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2005 Record Arctic Ozone Loss

Filed under: — group @ 6 May 2005

You read it here first!

Update (09/05/05): Markus Rex was kind enough to send us the full figure from which Nature made their thumbnail, and which is a little clearer. He also cautions that the 2005 numbers are still preliminary, however there is a clear trend towards increasing potential for Arctic ozone loss, which is realised or not depending on the vagaries of each individual winter.

Storms and Climate Change

Filed under: — rasmus @ 4 May 2005

The Atlantic hurricane season will soon be upon us again , and no doubt many people will recall last year’s devastating Hurricanes that swept across Florida. There was a great deal of press about these storms, as 3 major hurricanes and 5 tropical storms made landfall in the US. According to, the last time eight different tropical cyclones impacted the United States coastline in a single season was 1916. There were a total of 15 tropical storms and hurricanes, which means that the total number of storms that year was higher than 95% of the previous years of hurricane observations. There was also a record number of Typhoons over Japan in 2004 (10! The previous record was 6 from 1996) . Typhoons are the same as Hurricanes, but have a different name over the Indian ocean and the western Pacific. They are also known as ‘tropical cyclones’. Furthermore, it was the first time that a tropical cyclone had been observed in the south Atlantic (see WMO Climate News, Jan 2005, p. 12)! So, what’s going on?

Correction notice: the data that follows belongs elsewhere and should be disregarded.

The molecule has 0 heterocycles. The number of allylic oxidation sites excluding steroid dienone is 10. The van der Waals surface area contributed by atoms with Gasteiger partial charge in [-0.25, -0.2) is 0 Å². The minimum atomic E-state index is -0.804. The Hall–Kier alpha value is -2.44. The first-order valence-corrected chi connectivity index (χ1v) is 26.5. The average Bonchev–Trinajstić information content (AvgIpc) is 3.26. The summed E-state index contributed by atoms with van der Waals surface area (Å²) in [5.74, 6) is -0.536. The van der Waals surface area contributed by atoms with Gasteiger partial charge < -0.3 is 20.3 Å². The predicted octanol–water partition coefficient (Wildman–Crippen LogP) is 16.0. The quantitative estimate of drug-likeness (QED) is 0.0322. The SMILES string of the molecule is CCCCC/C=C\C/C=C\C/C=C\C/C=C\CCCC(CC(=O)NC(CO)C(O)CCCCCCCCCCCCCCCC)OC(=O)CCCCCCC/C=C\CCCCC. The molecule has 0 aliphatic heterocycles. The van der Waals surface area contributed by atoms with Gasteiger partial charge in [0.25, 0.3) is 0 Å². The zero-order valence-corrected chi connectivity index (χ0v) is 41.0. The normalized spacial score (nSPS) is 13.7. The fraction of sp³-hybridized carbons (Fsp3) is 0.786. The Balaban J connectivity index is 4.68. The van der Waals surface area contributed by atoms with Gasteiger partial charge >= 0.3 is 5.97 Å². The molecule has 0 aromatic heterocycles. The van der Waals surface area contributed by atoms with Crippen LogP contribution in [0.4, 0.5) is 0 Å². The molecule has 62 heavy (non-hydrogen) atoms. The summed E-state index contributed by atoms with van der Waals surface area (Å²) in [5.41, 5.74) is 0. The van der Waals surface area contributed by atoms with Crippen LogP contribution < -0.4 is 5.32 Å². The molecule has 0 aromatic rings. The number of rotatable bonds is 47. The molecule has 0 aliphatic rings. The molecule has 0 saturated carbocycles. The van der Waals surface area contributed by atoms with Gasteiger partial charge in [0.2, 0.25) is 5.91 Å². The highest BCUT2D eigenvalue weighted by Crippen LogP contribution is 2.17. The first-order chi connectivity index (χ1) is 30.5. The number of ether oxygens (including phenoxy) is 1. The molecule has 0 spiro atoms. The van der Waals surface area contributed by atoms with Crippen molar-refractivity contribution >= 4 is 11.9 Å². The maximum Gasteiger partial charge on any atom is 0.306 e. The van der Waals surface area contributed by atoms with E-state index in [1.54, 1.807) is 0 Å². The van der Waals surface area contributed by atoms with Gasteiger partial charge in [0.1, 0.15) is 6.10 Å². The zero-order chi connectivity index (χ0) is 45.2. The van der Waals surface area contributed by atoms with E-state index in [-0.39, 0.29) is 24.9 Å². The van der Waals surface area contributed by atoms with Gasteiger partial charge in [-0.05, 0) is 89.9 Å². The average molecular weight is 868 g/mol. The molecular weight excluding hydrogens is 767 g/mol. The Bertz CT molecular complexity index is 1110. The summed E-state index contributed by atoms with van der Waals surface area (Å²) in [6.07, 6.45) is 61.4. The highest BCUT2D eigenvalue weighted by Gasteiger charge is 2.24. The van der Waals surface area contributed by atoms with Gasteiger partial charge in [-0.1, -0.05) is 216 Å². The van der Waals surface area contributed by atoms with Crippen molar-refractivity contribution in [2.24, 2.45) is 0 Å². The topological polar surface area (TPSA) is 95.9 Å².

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Planetary energy imbalance?

Filed under: — gavin @ 3 May 2005

The recent paper in Science Express by Hansen et al (on which I am a co-author) has garnered quite a lot of press attention and has been described as the ‘smoking gun’ for anthropogenic climate change. We have discussed many of the relevant issues here before, but it may be useful to go over the arguments again here.

The key points of the paper are that: i) model simulations with 20th century forcings are able to match the surface air temperature record, ii) they also match the measured changes of ocean heat content over the last decade, iii) the implied planetary imbalance (the amount of excess energy the Earth is currently absorbing) which is roughly equal to the ocean heat uptake, is significant and growing, and iv) this implies both that there is significant heating “in the pipeline”, and that there is an important lag in the climate’s full response to changes in the forcing.

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Technical problem apology

Filed under: — group @ 2 May 2005

Due to some odd behaviour with our blog software, many people have had problems this week posting comments. We would like to apologise to our readers if they encountered these problems (bizarre redirections and WordPress login screens appearing where they shouldn’t).

We appear to have fixed the problem (fix from here for those interested), but please let us know if anything weird or unusual continues to occur. Thanks for your patience.

Normal service will resume after the break.